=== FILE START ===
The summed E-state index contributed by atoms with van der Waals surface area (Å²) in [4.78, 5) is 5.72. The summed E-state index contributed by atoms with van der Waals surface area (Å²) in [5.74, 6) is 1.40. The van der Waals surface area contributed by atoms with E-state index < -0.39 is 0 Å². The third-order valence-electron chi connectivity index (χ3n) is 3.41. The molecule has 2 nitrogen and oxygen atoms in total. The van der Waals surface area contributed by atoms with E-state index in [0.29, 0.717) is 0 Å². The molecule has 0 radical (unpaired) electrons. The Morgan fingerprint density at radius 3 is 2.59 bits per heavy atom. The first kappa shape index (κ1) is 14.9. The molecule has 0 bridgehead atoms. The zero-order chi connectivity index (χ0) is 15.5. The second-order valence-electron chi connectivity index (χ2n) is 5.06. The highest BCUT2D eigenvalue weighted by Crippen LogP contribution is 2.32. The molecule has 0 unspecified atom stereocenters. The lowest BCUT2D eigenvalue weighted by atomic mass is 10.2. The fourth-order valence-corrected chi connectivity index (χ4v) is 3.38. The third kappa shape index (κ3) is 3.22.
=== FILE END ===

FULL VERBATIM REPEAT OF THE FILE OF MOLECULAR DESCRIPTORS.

The summed E-state index contributed by atoms with van der Waals surface area (Å²) in [4.78, 5) is 5.72. The summed E-state index contributed by atoms with van der Waals surface area (Å²) in [5.74, 6) is 1.40. The van der Waals surface area contributed by atoms with E-state index < -0.39 is 0 Å². The third-order valence-electron chi connectivity index (χ3n) is 3.41. The molecule has 2 nitrogen and oxygen atoms in total. The van der Waals surface area contributed by atoms with E-state index in [0.29, 0.717) is 0 Å². The molecule has 0 radical (unpaired) electrons. The Morgan fingerprint density at radius 3 is 2.59 bits per heavy atom. The first kappa shape index (κ1) is 14.9. The molecule has 0 bridgehead atoms. The zero-order chi connectivity index (χ0) is 15.5. The second-order valence-electron chi connectivity index (χ2n) is 5.06. The highest BCUT2D eigenvalue weighted by Crippen LogP contribution is 2.32. The molecule has 0 unspecified atom stereocenters. The lowest BCUT2D eigenvalue weighted by atomic mass is 10.2. The fourth-order valence-corrected chi connectivity index (χ4v) is 3.38. The third kappa shape index (κ3) is 3.22.